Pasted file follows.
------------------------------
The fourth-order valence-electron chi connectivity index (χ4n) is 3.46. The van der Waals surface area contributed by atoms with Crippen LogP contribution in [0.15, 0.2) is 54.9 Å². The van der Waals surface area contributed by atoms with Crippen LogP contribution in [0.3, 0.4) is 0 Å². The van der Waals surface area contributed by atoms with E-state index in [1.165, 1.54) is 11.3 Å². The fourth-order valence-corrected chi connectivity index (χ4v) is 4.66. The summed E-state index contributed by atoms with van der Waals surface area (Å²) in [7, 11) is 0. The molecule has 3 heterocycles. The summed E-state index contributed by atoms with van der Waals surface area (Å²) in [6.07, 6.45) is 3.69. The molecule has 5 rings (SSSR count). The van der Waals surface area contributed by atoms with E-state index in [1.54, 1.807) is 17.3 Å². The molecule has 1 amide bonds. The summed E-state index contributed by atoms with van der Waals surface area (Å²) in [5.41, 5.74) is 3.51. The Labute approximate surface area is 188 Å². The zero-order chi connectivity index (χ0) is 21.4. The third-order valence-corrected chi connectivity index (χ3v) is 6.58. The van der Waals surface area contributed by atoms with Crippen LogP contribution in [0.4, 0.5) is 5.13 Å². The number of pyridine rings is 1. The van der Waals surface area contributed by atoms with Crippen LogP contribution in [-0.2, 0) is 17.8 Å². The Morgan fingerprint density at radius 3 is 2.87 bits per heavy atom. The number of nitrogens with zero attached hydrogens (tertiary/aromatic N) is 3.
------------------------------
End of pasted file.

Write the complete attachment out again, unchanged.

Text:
The fourth-order valence-electron chi connectivity index (χ4n) is 3.46. The van der Waals surface area contributed by atoms with Crippen LogP contribution in [0.15, 0.2) is 54.9 Å². The van der Waals surface area contributed by atoms with Crippen LogP contribution in [0.3, 0.4) is 0 Å². The van der Waals surface area contributed by atoms with E-state index in [1.165, 1.54) is 11.3 Å². The fourth-order valence-corrected chi connectivity index (χ4v) is 4.66. The summed E-state index contributed by atoms with van der Waals surface area (Å²) in [7, 11) is 0. The molecule has 3 heterocycles. The summed E-state index contributed by atoms with van der Waals surface area (Å²) in [6.07, 6.45) is 3.69. The molecule has 5 rings (SSSR count). The van der Waals surface area contributed by atoms with E-state index in [1.54, 1.807) is 17.3 Å². The molecule has 1 amide bonds. The summed E-state index contributed by atoms with van der Waals surface area (Å²) in [5.41, 5.74) is 3.51. The Labute approximate surface area is 188 Å². The zero-order chi connectivity index (χ0) is 21.4. The third-order valence-corrected chi connectivity index (χ3v) is 6.58. The van der Waals surface area contributed by atoms with Crippen LogP contribution in [0.4, 0.5) is 5.13 Å². The number of pyridine rings is 1. The van der Waals surface area contributed by atoms with Crippen LogP contribution in [-0.2, 0) is 17.8 Å². The Morgan fingerprint density at radius 3 is 2.87 bits per heavy atom. The number of nitrogens with zero attached hydrogens (tertiary/aromatic N) is 3.